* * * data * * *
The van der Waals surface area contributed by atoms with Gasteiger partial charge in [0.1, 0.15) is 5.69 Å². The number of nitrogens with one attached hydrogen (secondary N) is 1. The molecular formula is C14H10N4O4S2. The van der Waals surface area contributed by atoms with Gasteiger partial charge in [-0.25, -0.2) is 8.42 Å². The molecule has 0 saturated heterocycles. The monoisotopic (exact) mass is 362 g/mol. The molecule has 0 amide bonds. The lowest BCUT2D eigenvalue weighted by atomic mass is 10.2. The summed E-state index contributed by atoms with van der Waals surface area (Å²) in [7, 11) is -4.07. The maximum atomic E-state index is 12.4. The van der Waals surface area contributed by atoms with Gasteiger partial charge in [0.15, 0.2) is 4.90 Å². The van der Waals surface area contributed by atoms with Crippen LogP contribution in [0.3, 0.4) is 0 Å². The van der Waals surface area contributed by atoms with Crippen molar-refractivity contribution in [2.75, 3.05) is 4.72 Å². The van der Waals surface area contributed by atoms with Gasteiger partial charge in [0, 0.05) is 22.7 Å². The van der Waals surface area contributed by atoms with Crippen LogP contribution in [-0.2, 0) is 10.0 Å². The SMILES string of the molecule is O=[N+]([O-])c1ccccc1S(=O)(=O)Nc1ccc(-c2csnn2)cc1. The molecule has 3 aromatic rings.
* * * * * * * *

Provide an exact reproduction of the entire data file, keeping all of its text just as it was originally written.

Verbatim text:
The van der Waals surface area contributed by atoms with Gasteiger partial charge in [0.1, 0.15) is 5.69 Å². The number of nitrogens with one attached hydrogen (secondary N) is 1. The molecular formula is C14H10N4O4S2. The van der Waals surface area contributed by atoms with Gasteiger partial charge in [-0.25, -0.2) is 8.42 Å². The molecule has 0 saturated heterocycles. The monoisotopic (exact) mass is 362 g/mol. The molecule has 0 amide bonds. The lowest BCUT2D eigenvalue weighted by atomic mass is 10.2. The summed E-state index contributed by atoms with van der Waals surface area (Å²) in [7, 11) is -4.07. The maximum atomic E-state index is 12.4. The van der Waals surface area contributed by atoms with Gasteiger partial charge in [0.15, 0.2) is 4.90 Å². The van der Waals surface area contributed by atoms with Crippen LogP contribution in [0.3, 0.4) is 0 Å². The van der Waals surface area contributed by atoms with Crippen molar-refractivity contribution in [2.75, 3.05) is 4.72 Å². The van der Waals surface area contributed by atoms with Gasteiger partial charge in [0, 0.05) is 22.7 Å². The van der Waals surface area contributed by atoms with Crippen LogP contribution in [-0.2, 0) is 10.0 Å². The SMILES string of the molecule is O=[N+]([O-])c1ccccc1S(=O)(=O)Nc1ccc(-c2csnn2)cc1. The molecule has 3 aromatic rings.